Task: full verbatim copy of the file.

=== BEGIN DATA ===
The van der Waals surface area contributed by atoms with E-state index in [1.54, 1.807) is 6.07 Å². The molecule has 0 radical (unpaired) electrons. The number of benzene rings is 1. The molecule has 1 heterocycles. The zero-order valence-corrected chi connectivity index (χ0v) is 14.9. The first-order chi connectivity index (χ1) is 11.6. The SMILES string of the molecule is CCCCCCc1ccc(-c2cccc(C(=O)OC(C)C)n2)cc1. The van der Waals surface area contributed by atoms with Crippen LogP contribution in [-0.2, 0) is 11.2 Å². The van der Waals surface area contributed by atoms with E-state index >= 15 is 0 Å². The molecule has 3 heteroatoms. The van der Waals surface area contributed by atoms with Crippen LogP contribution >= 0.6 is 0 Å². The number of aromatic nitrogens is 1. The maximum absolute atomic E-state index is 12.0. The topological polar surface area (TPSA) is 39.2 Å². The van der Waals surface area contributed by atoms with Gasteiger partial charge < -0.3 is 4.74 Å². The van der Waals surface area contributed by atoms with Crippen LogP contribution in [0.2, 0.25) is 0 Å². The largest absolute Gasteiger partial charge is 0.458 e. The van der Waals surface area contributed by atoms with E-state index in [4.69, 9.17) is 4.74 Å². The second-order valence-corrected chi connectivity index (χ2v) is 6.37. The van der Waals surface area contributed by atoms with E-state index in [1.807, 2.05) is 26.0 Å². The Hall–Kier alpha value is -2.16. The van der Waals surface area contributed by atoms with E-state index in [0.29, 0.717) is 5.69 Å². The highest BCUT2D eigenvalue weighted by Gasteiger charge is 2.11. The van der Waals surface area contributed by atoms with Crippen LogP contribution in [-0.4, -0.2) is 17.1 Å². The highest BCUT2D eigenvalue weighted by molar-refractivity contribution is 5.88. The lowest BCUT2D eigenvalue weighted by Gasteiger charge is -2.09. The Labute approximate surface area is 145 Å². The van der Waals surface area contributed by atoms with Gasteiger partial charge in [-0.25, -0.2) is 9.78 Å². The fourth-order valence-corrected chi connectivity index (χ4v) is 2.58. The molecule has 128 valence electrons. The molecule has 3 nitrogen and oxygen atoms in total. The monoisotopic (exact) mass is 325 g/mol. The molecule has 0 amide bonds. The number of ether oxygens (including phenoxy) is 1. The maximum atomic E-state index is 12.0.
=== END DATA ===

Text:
The van der Waals surface area contributed by atoms with E-state index in [1.54, 1.807) is 6.07 Å². The molecule has 0 radical (unpaired) electrons. The number of benzene rings is 1. The molecule has 1 heterocycles. The zero-order valence-corrected chi connectivity index (χ0v) is 14.9. The first-order chi connectivity index (χ1) is 11.6. The SMILES string of the molecule is CCCCCCc1ccc(-c2cccc(C(=O)OC(C)C)n2)cc1. The van der Waals surface area contributed by atoms with Crippen LogP contribution in [-0.2, 0) is 11.2 Å². The van der Waals surface area contributed by atoms with E-state index >= 15 is 0 Å². The molecule has 3 heteroatoms. The van der Waals surface area contributed by atoms with Crippen LogP contribution >= 0.6 is 0 Å². The number of aromatic nitrogens is 1. The maximum absolute atomic E-state index is 12.0. The topological polar surface area (TPSA) is 39.2 Å². The van der Waals surface area contributed by atoms with Gasteiger partial charge < -0.3 is 4.74 Å². The van der Waals surface area contributed by atoms with Crippen LogP contribution in [0.2, 0.25) is 0 Å². The largest absolute Gasteiger partial charge is 0.458 e. The van der Waals surface area contributed by atoms with E-state index in [4.69, 9.17) is 4.74 Å². The second-order valence-corrected chi connectivity index (χ2v) is 6.37. The van der Waals surface area contributed by atoms with E-state index in [1.807, 2.05) is 26.0 Å². The Hall–Kier alpha value is -2.16. The van der Waals surface area contributed by atoms with E-state index in [0.29, 0.717) is 5.69 Å². The highest BCUT2D eigenvalue weighted by Gasteiger charge is 2.11. The van der Waals surface area contributed by atoms with Crippen LogP contribution in [-0.4, -0.2) is 17.1 Å². The highest BCUT2D eigenvalue weighted by molar-refractivity contribution is 5.88. The lowest BCUT2D eigenvalue weighted by Gasteiger charge is -2.09. The Labute approximate surface area is 145 Å². The van der Waals surface area contributed by atoms with Gasteiger partial charge in [-0.25, -0.2) is 9.78 Å². The fourth-order valence-corrected chi connectivity index (χ4v) is 2.58. The molecule has 128 valence electrons. The molecule has 3 nitrogen and oxygen atoms in total. The monoisotopic (exact) mass is 325 g/mol. The molecule has 0 amide bonds. The number of ether oxygens (including phenoxy) is 1. The maximum atomic E-state index is 12.0.